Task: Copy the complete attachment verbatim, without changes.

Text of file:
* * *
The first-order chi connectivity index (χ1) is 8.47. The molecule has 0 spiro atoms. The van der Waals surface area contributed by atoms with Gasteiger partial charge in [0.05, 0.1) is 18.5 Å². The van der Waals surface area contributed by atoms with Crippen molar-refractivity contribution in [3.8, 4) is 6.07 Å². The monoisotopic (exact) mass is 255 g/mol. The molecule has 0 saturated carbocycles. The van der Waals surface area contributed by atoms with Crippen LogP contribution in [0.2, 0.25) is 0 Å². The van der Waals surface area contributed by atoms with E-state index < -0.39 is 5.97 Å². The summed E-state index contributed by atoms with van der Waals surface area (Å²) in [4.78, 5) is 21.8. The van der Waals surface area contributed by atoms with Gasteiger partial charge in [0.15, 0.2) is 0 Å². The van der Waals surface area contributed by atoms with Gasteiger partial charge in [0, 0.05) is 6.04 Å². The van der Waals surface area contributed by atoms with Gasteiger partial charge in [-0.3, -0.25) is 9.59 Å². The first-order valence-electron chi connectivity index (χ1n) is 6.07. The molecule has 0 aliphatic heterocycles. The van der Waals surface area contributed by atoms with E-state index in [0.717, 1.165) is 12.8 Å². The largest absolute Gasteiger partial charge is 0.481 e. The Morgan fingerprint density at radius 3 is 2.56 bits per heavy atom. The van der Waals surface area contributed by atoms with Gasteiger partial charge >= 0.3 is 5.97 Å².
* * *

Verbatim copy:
The first-order chi connectivity index (χ1) is 8.47. The molecule has 0 spiro atoms. The van der Waals surface area contributed by atoms with Gasteiger partial charge in [0.05, 0.1) is 18.5 Å². The van der Waals surface area contributed by atoms with Crippen molar-refractivity contribution in [3.8, 4) is 6.07 Å². The monoisotopic (exact) mass is 255 g/mol. The molecule has 0 saturated carbocycles. The van der Waals surface area contributed by atoms with Crippen LogP contribution in [0.2, 0.25) is 0 Å². The van der Waals surface area contributed by atoms with E-state index < -0.39 is 5.97 Å². The summed E-state index contributed by atoms with van der Waals surface area (Å²) in [4.78, 5) is 21.8. The van der Waals surface area contributed by atoms with Gasteiger partial charge in [0.15, 0.2) is 0 Å². The van der Waals surface area contributed by atoms with Gasteiger partial charge in [0, 0.05) is 6.04 Å². The van der Waals surface area contributed by atoms with Gasteiger partial charge in [-0.3, -0.25) is 9.59 Å². The first-order valence-electron chi connectivity index (χ1n) is 6.07. The molecule has 0 aliphatic heterocycles. The van der Waals surface area contributed by atoms with E-state index in [0.717, 1.165) is 12.8 Å². The largest absolute Gasteiger partial charge is 0.481 e. The Morgan fingerprint density at radius 3 is 2.56 bits per heavy atom. The van der Waals surface area contributed by atoms with Gasteiger partial charge >= 0.3 is 5.97 Å².